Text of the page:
The Republicans – who wants to be a President (Part 1)
The new season kicks off with more than intriguing political competition in the USA. Tomorrow, January 3rd, the Republican Party holds the first caucus. It opens the quest for obtaining the nomination of the GOP in this year’s presidential elections. Obama is not unbeatable, but have the republicans finished their soul-searching after the Bush era? I do not think so, and this is exactly why the republican caucuses will be so interesting. With Ron Paul running as a strong mainstream candidate and Mitt Romney holding his ground (with far from reassuring 20%) it is all very promising.
So far, the republican race presented ample opportunities for important topics to be brought in the media focus. Some of these, like the military operations overseas and the health care system have been on top of the agenda throughout the whole mandate of President Obama. Others however strike the public with their braveness and sincerity.
Changing the US monetary system is by far the bravest of all ideas put forward by the candidates. It is of course not new. Its champion, the Texas congressman Ron Paul has been vigorously advocating for it back in 2008. Then he did not get many electors, but brought his educational campaign to the forefront of attention, despite attempts to be silenced as too radical and non-electable.
This time around Mr Paul’s attack on the policies of the Federal Reserve gains significant support among citizens and grass roots. His immense popularity among the ordinary Americans is evident from the remarkable success of his fundraising campaign (unlike Europe, in the US this is a major factor) – after all 61% of his donations came in as less than 25 dollar bits. For comparison, 60% of Mitt Roomeny’s donations came from individuals giving 2500 USD. That tells you enough about the mobilizing power of ideas and the importance of status quo challengers in this campaign. Just think Occupy Wall Street.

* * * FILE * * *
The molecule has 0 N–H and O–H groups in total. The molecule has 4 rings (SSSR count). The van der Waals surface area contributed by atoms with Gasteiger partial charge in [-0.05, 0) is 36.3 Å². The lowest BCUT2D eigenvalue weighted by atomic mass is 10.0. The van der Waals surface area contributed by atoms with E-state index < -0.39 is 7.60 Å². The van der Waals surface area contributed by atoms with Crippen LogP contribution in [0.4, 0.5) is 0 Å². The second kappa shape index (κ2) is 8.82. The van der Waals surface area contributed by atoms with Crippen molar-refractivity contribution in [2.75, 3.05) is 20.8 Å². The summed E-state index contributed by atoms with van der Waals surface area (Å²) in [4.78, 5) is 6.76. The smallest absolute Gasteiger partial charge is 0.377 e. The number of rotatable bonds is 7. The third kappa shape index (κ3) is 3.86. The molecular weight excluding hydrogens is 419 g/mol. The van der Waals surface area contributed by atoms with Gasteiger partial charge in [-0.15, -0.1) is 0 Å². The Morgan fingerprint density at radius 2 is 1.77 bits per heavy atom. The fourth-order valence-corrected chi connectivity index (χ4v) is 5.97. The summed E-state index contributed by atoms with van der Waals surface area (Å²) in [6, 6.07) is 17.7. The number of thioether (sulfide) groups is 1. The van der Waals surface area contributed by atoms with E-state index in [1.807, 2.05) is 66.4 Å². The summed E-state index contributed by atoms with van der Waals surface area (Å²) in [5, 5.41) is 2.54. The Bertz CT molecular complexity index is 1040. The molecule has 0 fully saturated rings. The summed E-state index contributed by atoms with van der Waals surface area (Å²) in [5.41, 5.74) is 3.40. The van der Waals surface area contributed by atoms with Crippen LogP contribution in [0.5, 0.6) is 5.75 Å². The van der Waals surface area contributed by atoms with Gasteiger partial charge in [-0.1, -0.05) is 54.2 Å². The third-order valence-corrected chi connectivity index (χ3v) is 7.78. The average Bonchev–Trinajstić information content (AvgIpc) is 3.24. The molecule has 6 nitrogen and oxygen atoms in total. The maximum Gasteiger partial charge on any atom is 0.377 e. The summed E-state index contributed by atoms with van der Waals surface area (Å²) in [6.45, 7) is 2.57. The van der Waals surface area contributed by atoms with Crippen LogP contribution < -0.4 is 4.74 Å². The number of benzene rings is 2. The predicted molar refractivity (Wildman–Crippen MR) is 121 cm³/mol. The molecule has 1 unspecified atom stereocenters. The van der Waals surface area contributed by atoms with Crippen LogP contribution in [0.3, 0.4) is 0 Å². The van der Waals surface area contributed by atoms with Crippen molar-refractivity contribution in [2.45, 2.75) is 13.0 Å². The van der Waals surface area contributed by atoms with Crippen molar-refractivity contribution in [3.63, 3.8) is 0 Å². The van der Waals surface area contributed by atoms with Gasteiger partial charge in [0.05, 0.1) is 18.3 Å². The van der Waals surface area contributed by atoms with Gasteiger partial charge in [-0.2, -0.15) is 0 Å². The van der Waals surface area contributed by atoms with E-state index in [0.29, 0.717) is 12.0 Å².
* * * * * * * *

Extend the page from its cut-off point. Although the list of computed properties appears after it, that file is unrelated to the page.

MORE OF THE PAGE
Throughout the last year there were a number of republicans who created an outburst of excitement and surged in the pools. Most of them however either flopped big time during the debates (Rick Perry) or had to stop their campaign because of various allegations (Herman Cain).
Mitt Romney, a former governor of Massachusetts (2003-07) and a candidate for the republican nomination in 2008, entered the race early and maintained his leading position throughout the year. His support averaged 20% – far from enough to be called convincing, but enough to keep his name at the top of the list of potential republican nominees. His moderate tone and excellent background as a successful businessman and calculating politician has maintained his attractiveness among republican supporters. Perhaps this has been the most stable trend outlined in the last months especially after Newt Gingrich entered the campaign, but failed to change the existing dynamics in the polls.
However, it is exactly the carefulness of Romney and his “flexibility” on the core republican topics that may prevent him from gaining more support and eventually losing ground against his more consistent and firm- and sometimes aggressive opponents. Romney’s biggest advantage so far has been the positioning as a opponent of Obama, rather than a competitor for the republican nomination. However, it is likely that he has to take stronger and more affirmative positions later in the race.
The Iowa caucus
Tough stance may have to be taken sooner than expected, regardless of ads and attacks on opponents. Tomorrow’s Iowa caucus will set the tone for the republican nomination and the following states’ caucuses. Usually, the first weeks of the polls create a stable trend. This is why it is important who will the Iowans position as a leading republican candidate. So far the contest is tight with Ron Paul and Romney’s support around 21%.
A big part of Mr. Paul’s (at first surprising) support comes as much as from his policies, as from his integrity and firm principles. When the other candidates entangle themselves in difficult knots and flexible policy proposals , The Texas Congressman sticks to his libertarian principles. Paul campaigned on libertarian platform as a third-party candidate in 1988. Twenty years later he went for the republican nomination but was often cut off from TV debates because of his radical ideas. He is still campaigning on the same principles and even though they may seem radical, they have an appeal far beyond the core republican supporters.